This so-called placebo effect was greater in male recreational athletes than in females, said lead author Jennifer Hansen, a nurse researcher at the Garvan Institute of Medical Research in Sydney.
"Athletes are doping with growth hormone to improve sporting performance despite any evidence it actually improves performance," Hansen said in a statement.
Sixty-four young adult recreational athletes randomly received either growth hormone -- a substance banned in sports -- or an inactive substance, or placebo, for eight weeks.
The study found men were much more likely than women to think they had received growth hormone, but regardless of sex, athletes who took the placebo but believed they were on growth hormone or "incorrect guessers,"thought their performance improved and actually had some improvement in all measures of performance."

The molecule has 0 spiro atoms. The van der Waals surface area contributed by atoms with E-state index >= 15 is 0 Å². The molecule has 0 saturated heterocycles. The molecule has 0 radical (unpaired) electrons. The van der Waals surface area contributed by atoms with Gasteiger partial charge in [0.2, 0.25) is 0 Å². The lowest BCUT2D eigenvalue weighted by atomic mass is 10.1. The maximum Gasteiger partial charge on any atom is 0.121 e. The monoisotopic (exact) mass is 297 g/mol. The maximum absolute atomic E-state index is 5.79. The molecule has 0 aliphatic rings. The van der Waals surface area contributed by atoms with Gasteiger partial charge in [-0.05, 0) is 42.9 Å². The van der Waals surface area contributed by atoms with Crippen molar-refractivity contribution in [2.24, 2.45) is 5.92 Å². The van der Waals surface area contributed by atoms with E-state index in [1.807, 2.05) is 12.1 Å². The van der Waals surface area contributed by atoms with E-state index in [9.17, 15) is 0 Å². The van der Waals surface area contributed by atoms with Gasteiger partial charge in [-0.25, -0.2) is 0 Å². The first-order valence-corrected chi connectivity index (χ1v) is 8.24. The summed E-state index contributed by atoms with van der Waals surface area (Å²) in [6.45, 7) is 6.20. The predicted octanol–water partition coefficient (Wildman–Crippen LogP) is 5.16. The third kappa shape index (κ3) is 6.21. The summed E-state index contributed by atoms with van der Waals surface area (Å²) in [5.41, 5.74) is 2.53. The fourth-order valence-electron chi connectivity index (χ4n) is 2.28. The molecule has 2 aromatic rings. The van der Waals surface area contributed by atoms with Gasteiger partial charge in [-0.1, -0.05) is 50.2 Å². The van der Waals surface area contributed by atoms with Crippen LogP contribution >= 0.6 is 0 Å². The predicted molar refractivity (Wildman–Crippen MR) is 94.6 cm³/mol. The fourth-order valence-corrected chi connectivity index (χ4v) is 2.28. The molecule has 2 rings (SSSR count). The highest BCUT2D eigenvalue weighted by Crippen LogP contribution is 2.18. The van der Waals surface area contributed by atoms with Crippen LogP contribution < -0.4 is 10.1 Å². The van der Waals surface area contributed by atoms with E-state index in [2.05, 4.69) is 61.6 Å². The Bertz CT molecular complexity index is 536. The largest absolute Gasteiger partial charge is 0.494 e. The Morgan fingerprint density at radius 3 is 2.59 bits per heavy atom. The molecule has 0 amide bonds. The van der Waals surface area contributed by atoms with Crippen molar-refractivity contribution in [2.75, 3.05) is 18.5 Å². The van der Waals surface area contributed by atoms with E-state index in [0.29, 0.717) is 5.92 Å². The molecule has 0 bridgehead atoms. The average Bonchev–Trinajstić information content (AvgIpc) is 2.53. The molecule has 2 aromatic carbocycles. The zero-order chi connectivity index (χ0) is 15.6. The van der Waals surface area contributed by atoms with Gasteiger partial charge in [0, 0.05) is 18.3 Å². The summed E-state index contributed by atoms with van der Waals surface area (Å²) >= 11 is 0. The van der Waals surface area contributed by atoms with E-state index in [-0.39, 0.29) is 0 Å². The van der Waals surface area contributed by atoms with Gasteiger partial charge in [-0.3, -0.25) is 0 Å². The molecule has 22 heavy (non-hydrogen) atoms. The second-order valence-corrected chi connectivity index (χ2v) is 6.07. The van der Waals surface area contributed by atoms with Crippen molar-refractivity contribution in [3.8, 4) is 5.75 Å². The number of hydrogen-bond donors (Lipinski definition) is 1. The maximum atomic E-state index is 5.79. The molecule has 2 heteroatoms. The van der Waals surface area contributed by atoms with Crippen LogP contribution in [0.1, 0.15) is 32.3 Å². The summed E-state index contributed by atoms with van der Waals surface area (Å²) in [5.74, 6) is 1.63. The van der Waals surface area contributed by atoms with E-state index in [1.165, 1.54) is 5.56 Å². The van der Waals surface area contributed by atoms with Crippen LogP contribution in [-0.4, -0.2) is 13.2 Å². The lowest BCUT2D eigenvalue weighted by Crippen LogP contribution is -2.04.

"The results of this study suggest that the placebo effect may be responsible, at least in part, for the perceived athletic benefit of doping with growth hormone for some people," Hansen.
The findings were presented at The Endocrine Society's 90th meeting in San Francisco.
Millions of Getty images now available for free via embed tool
Boston schools pull out free condoms over wrapping complaints